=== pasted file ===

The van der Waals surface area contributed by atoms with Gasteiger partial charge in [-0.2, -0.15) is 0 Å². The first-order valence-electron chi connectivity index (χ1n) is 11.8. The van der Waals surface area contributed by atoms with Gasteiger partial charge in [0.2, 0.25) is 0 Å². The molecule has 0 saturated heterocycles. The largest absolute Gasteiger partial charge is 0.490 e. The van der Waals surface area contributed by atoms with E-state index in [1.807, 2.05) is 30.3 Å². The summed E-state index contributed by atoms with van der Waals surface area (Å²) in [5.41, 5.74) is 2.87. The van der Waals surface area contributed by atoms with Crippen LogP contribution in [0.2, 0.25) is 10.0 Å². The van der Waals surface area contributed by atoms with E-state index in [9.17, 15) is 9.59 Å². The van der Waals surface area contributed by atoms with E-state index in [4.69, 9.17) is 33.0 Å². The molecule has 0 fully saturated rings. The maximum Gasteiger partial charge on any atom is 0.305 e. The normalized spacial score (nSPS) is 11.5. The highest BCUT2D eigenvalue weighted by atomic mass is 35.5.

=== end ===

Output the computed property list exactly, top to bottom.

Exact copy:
The van der Waals surface area contributed by atoms with Gasteiger partial charge in [-0.2, -0.15) is 0 Å². The first-order valence-electron chi connectivity index (χ1n) is 11.8. The van der Waals surface area contributed by atoms with Gasteiger partial charge in [0.2, 0.25) is 0 Å². The molecule has 0 saturated heterocycles. The largest absolute Gasteiger partial charge is 0.490 e. The van der Waals surface area contributed by atoms with E-state index in [1.807, 2.05) is 30.3 Å². The summed E-state index contributed by atoms with van der Waals surface area (Å²) in [5.41, 5.74) is 2.87. The van der Waals surface area contributed by atoms with Crippen LogP contribution in [0.2, 0.25) is 10.0 Å². The van der Waals surface area contributed by atoms with E-state index in [9.17, 15) is 9.59 Å². The van der Waals surface area contributed by atoms with E-state index in [4.69, 9.17) is 33.0 Å². The molecule has 0 fully saturated rings. The maximum Gasteiger partial charge on any atom is 0.305 e. The normalized spacial score (nSPS) is 11.5. The highest BCUT2D eigenvalue weighted by atomic mass is 35.5.